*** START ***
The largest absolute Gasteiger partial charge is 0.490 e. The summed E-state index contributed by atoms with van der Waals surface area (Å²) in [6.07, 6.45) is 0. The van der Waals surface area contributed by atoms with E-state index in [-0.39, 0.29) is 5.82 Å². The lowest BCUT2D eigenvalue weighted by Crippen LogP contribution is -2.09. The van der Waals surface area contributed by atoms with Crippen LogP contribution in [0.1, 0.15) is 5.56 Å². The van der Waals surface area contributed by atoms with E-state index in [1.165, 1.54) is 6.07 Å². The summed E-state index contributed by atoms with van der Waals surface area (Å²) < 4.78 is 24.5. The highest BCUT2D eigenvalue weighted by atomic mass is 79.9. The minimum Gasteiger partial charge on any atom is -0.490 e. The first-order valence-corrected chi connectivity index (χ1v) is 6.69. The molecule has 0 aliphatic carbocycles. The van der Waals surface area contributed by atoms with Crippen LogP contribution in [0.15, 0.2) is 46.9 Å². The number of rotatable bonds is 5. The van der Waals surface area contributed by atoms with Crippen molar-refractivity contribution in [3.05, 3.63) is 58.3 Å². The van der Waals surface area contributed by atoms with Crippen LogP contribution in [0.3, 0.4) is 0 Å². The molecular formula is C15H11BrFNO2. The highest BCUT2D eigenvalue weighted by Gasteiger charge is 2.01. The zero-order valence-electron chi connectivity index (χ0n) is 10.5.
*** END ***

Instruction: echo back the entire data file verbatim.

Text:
The largest absolute Gasteiger partial charge is 0.490 e. The summed E-state index contributed by atoms with van der Waals surface area (Å²) in [6.07, 6.45) is 0. The van der Waals surface area contributed by atoms with E-state index in [-0.39, 0.29) is 5.82 Å². The lowest BCUT2D eigenvalue weighted by Crippen LogP contribution is -2.09. The van der Waals surface area contributed by atoms with Crippen LogP contribution in [0.1, 0.15) is 5.56 Å². The van der Waals surface area contributed by atoms with E-state index in [1.165, 1.54) is 6.07 Å². The summed E-state index contributed by atoms with van der Waals surface area (Å²) < 4.78 is 24.5. The highest BCUT2D eigenvalue weighted by atomic mass is 79.9. The minimum Gasteiger partial charge on any atom is -0.490 e. The first-order valence-corrected chi connectivity index (χ1v) is 6.69. The molecule has 0 aliphatic carbocycles. The van der Waals surface area contributed by atoms with Crippen LogP contribution in [0.15, 0.2) is 46.9 Å². The number of rotatable bonds is 5. The van der Waals surface area contributed by atoms with Crippen molar-refractivity contribution in [3.05, 3.63) is 58.3 Å². The van der Waals surface area contributed by atoms with Crippen LogP contribution in [0.3, 0.4) is 0 Å². The molecular formula is C15H11BrFNO2. The highest BCUT2D eigenvalue weighted by Gasteiger charge is 2.01. The zero-order valence-electron chi connectivity index (χ0n) is 10.5.